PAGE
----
rubies swimwear

Toronto dad behind swimwear for trans girls creates bra for non-binary teens

A dad who just wanted his daughter to be comfortable while doing the activities that every child loves tried to help her by launching his own swimwear line for trans girls, and now that it's blown up, he's taking things one step further with a bra for trans and non-binary teens.

Rubies was created by Jamie Alexander in honour of his daughter Ruby, initially launching swimwear in 2020 that utilizes soft compression, mesh and spandex to create carefree and comfortable athletic wear.

As for the idea of the new bra that the company is coming out with, Alexander says he only has his customers to thank.

"It was something my customers started asking for," Alexander tells blogTO. "They told me there were limited options available and that their kids wanted desperately to fit in with their cis friends who were developing."

This isn't the first new product he's come out with, launching underwear in 2021 after working out design and manufacturing.

"I discovered that the same group of people that wanted to feel comfortable swimming also wanted options for comfortably wearing leggings, skinny jeans, dresses and skirts," says Alexander.

They're just starting on the design process for the new bra, which will be a bit of a change for Rubies as it will bump up their demographic to a bit of an older age range, with their products originally developed for kids ages four to 14.

However, though the brand uses youth sizing, they technically carry up to the equivalent of an adult 2XL.

"Very quickly I discovered that teens and adults were also looking for sizes they could fit into," says Alexander.

Initially he had assumed there wasn't really a need for him to make a bra-type product, as there are already many padded bras, training bras and bralettes on the market, but then parents started begging him to make his own option for their kids.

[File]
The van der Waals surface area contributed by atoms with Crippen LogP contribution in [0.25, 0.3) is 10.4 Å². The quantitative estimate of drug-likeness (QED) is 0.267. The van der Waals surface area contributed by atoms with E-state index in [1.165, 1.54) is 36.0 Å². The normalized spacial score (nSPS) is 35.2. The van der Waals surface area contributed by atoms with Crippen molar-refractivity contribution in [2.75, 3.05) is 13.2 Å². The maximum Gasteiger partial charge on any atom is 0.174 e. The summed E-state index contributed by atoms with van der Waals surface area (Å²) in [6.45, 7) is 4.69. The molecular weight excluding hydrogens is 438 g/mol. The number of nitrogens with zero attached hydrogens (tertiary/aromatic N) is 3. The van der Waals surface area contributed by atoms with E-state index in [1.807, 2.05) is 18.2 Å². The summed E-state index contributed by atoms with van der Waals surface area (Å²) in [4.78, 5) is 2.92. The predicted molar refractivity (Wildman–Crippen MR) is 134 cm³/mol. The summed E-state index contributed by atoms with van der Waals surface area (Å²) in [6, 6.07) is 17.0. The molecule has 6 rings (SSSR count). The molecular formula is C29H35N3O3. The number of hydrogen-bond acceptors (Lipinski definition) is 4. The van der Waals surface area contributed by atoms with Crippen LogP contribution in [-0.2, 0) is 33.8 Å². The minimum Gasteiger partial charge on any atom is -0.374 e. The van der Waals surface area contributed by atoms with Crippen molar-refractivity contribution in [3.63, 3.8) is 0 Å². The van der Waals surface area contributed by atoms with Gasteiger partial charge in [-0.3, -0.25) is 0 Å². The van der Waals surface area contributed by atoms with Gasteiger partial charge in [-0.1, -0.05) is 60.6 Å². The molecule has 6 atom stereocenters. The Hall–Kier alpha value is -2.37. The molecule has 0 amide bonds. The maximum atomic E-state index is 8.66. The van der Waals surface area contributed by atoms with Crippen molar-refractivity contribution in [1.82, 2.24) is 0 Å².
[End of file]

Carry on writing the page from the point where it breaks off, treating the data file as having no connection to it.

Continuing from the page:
"I asked them why the many existing options out there did not work. There were a variety of reasons, but mainly it is that many trans teens have not yet gone through any development up top," says Alexander.

"They either have not started HRT or do not have access to it. Most bras are designed assuming some level of development has occurred."

Right now, a Rubies bra is in the early stages of development with an initial prototype, and they know they'll go through many more.

Rubies products already allow for mixing and matching of various shapes of padding, and the bra should be the same, allowing for experimentation with padding as well as putting on a bra using clasps or by slipping it over the top of the head. Straps also might end up farther apart to accommodate for larger torsos.

"My daughter Ruby fit tested the prototype last week at my studio in Toronto," says Alexander.

"As I watched her posing in front of the mirror, I could tell from her huge smile that just like when she tried on her first pair of bikini bottoms she was thinking, 'Yes. This is me!' All Rubies products are about allowing our community to feel more comfortable and confident taking part in the activities they love."

He expects there should be at least four to six more months of research and development before Rubies can get a bra into production, but they're hoping to start pre-orders as early as next month.

So far Rubies has a one-piece swimsuit, bikini top, low rise and high-waisted bikini bottoms and a mermaid pattern sarong, and in addition to the bra they're also working on developing swim shorts.

Rubies is also continuing with their goals to support LGBTQ+ families in various ways, acting as a company as well as a community, including a program that gives families free Rubies products.

Lead photo by

Rubies


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